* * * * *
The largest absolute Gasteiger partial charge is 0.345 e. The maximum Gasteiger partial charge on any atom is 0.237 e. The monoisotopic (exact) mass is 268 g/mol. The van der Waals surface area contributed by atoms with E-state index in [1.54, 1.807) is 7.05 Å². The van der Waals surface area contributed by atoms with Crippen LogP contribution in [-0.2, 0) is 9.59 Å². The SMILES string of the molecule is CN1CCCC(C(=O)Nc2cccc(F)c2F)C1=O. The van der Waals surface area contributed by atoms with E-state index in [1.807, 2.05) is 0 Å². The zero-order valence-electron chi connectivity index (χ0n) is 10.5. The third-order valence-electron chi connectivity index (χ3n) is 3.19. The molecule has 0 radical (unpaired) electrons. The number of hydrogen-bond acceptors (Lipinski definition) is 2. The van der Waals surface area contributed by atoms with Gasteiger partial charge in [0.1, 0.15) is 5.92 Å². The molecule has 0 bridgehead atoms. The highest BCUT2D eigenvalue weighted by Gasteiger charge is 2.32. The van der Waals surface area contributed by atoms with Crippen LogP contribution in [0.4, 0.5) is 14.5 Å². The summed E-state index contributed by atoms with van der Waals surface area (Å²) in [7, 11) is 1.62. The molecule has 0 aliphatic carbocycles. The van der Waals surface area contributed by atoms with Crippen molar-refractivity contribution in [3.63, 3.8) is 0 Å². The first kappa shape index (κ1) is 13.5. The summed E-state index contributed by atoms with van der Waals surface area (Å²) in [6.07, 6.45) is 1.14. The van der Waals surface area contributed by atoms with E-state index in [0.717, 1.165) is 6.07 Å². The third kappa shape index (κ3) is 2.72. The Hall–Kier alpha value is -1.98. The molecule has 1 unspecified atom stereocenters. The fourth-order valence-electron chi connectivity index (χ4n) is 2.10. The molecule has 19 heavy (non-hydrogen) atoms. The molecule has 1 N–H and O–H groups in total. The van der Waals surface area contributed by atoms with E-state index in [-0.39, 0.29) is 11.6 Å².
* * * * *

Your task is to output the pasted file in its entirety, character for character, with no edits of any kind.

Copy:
The largest absolute Gasteiger partial charge is 0.345 e. The maximum Gasteiger partial charge on any atom is 0.237 e. The monoisotopic (exact) mass is 268 g/mol. The van der Waals surface area contributed by atoms with E-state index in [1.54, 1.807) is 7.05 Å². The van der Waals surface area contributed by atoms with Crippen LogP contribution in [-0.2, 0) is 9.59 Å². The SMILES string of the molecule is CN1CCCC(C(=O)Nc2cccc(F)c2F)C1=O. The van der Waals surface area contributed by atoms with E-state index in [1.807, 2.05) is 0 Å². The zero-order valence-electron chi connectivity index (χ0n) is 10.5. The third-order valence-electron chi connectivity index (χ3n) is 3.19. The molecule has 0 radical (unpaired) electrons. The number of hydrogen-bond acceptors (Lipinski definition) is 2. The van der Waals surface area contributed by atoms with Gasteiger partial charge in [0.1, 0.15) is 5.92 Å². The molecule has 0 bridgehead atoms. The highest BCUT2D eigenvalue weighted by Gasteiger charge is 2.32. The van der Waals surface area contributed by atoms with Crippen LogP contribution in [0.4, 0.5) is 14.5 Å². The summed E-state index contributed by atoms with van der Waals surface area (Å²) in [7, 11) is 1.62. The molecule has 0 aliphatic carbocycles. The van der Waals surface area contributed by atoms with Crippen molar-refractivity contribution in [3.63, 3.8) is 0 Å². The first kappa shape index (κ1) is 13.5. The summed E-state index contributed by atoms with van der Waals surface area (Å²) in [6.07, 6.45) is 1.14. The van der Waals surface area contributed by atoms with E-state index in [0.717, 1.165) is 6.07 Å². The third kappa shape index (κ3) is 2.72. The Hall–Kier alpha value is -1.98. The molecule has 1 unspecified atom stereocenters. The fourth-order valence-electron chi connectivity index (χ4n) is 2.10. The molecule has 19 heavy (non-hydrogen) atoms. The molecule has 1 N–H and O–H groups in total. The van der Waals surface area contributed by atoms with E-state index in [-0.39, 0.29) is 11.6 Å².